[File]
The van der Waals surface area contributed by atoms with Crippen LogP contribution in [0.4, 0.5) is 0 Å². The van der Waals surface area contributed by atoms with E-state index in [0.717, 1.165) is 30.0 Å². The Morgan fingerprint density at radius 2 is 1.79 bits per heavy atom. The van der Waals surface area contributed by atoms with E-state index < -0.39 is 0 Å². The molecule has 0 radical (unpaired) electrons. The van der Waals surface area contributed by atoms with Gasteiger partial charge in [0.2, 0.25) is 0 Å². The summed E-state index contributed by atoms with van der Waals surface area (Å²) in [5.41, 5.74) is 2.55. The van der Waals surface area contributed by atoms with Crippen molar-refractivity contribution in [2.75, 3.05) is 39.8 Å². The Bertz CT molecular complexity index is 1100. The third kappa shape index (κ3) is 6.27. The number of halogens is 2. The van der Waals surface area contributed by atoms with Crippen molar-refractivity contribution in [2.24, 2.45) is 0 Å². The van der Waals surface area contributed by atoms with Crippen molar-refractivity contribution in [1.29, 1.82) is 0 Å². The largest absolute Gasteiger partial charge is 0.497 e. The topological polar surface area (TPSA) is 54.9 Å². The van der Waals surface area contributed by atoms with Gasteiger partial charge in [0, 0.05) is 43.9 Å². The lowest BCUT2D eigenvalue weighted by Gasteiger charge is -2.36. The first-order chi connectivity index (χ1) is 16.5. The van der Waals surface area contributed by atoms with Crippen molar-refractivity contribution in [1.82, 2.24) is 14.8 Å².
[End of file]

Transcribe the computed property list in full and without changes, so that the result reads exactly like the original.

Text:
The van der Waals surface area contributed by atoms with Crippen LogP contribution in [0.4, 0.5) is 0 Å². The van der Waals surface area contributed by atoms with E-state index in [0.717, 1.165) is 30.0 Å². The Morgan fingerprint density at radius 2 is 1.79 bits per heavy atom. The van der Waals surface area contributed by atoms with E-state index < -0.39 is 0 Å². The molecule has 0 radical (unpaired) electrons. The van der Waals surface area contributed by atoms with Gasteiger partial charge in [0.2, 0.25) is 0 Å². The summed E-state index contributed by atoms with van der Waals surface area (Å²) in [5.41, 5.74) is 2.55. The van der Waals surface area contributed by atoms with Crippen molar-refractivity contribution in [2.75, 3.05) is 39.8 Å². The Bertz CT molecular complexity index is 1100. The third kappa shape index (κ3) is 6.27. The number of halogens is 2. The van der Waals surface area contributed by atoms with Crippen molar-refractivity contribution in [2.24, 2.45) is 0 Å². The van der Waals surface area contributed by atoms with Crippen molar-refractivity contribution in [1.29, 1.82) is 0 Å². The largest absolute Gasteiger partial charge is 0.497 e. The topological polar surface area (TPSA) is 54.9 Å². The van der Waals surface area contributed by atoms with Gasteiger partial charge in [0, 0.05) is 43.9 Å². The lowest BCUT2D eigenvalue weighted by Gasteiger charge is -2.36. The first-order chi connectivity index (χ1) is 16.5. The van der Waals surface area contributed by atoms with Crippen molar-refractivity contribution in [1.82, 2.24) is 14.8 Å².